Rock & Roll Hall of Fame Attracts Tourists' Dollars To Region

Visitors queue up to get into the Connor Theater at the Rock Hall [Mark Urycki / ideastream]
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Rock and Roll Hall of Fame officials say the museum’s visitors are providing a healthy economic boost to the county. The hall attracted 568,000 tourists last year, the most since 1995, when it opened.    

The Rock Hall commissioned a study of the museum’s economic impact and it found that tourists came, they saw, and they spent.

Rock & Roll Hall of Fame and Museum CEO Greg Harris says their attendance has increased by double digits the last 3 years.

 That spending by all Rock Hall visitors added up to an estimated $349,000 a day. And Rock Hall CEO Greg Harris says those visitors weren’t just passing by. 

“Sixty percent of the Rock and Roll Hall of Fame visitors, their reason for visiting Cleveland, is to come to the Rock Hall,” Harris said. “Now the hope is that when they come here they also go to the art museum, or the West Side Market, or to an Indians game or something else.”

That’s what Al and Carol Bensley of Rochester New York are thinking. They usually speed through Cleveland on their way to visit their children in Chicago, but this time they spent two nights in a hotel to visit the Rock Hall.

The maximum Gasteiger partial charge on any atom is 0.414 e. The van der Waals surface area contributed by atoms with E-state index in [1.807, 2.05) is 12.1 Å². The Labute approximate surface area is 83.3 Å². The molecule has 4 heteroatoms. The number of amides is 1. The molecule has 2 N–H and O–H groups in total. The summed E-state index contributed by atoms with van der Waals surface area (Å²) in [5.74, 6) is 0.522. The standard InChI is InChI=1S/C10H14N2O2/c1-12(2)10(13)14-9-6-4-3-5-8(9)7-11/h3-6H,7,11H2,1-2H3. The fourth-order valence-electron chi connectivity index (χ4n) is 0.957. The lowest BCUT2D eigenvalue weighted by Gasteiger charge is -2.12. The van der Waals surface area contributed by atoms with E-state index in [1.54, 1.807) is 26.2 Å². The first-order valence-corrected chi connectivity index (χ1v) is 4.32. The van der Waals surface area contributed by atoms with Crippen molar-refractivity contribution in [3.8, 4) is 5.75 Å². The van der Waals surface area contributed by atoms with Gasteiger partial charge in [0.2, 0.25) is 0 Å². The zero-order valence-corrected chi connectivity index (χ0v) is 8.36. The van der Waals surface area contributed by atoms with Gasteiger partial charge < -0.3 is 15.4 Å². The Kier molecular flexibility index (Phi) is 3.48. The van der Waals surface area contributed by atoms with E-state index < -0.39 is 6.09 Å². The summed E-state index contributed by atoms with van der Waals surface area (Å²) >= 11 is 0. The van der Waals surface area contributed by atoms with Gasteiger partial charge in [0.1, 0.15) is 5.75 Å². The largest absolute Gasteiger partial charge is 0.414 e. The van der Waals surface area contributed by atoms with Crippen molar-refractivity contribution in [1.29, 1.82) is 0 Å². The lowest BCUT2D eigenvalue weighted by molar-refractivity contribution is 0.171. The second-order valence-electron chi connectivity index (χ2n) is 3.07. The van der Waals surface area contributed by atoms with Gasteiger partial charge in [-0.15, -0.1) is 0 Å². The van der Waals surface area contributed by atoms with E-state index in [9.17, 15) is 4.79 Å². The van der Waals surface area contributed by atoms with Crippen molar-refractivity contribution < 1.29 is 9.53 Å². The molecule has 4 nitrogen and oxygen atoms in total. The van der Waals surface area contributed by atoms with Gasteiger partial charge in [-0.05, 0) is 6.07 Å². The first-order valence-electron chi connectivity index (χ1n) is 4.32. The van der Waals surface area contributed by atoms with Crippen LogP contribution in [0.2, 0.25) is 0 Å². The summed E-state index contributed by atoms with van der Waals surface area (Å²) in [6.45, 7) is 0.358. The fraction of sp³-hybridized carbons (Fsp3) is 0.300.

“Typically we’re probably 75 mph on 480 going east or west.” said Al. “But because this was here, and now that I see a maritime museum, a science museum, and things like that - as I get a little older - 630 miles I may not want to tackle. Cleveland is right dead center.  It’d be a good spot to stop and look around some more.”

Like the Bensley's, 80 percent of the Rock Hall visitors come from outside Cuyahoga County. They spent a total of $127 million in town last year, according to the study. Greg Harris notes, that’s more than it cost to build the museum.

“You know the initial build here, the $92 million, there was a lot of public money involved and when you see these types of results, it’s encouraging because it does suggest that these things do have a return. It’s not a one-way street. It does create jobs. It creates revenue and it has an impact on the region,” Harris said.

Next month, Cleveland will host the Hall of Fame induction ceremonies and that week alone, said Greg Harris, is enough to generate more than $16 million and worldwide press attention.

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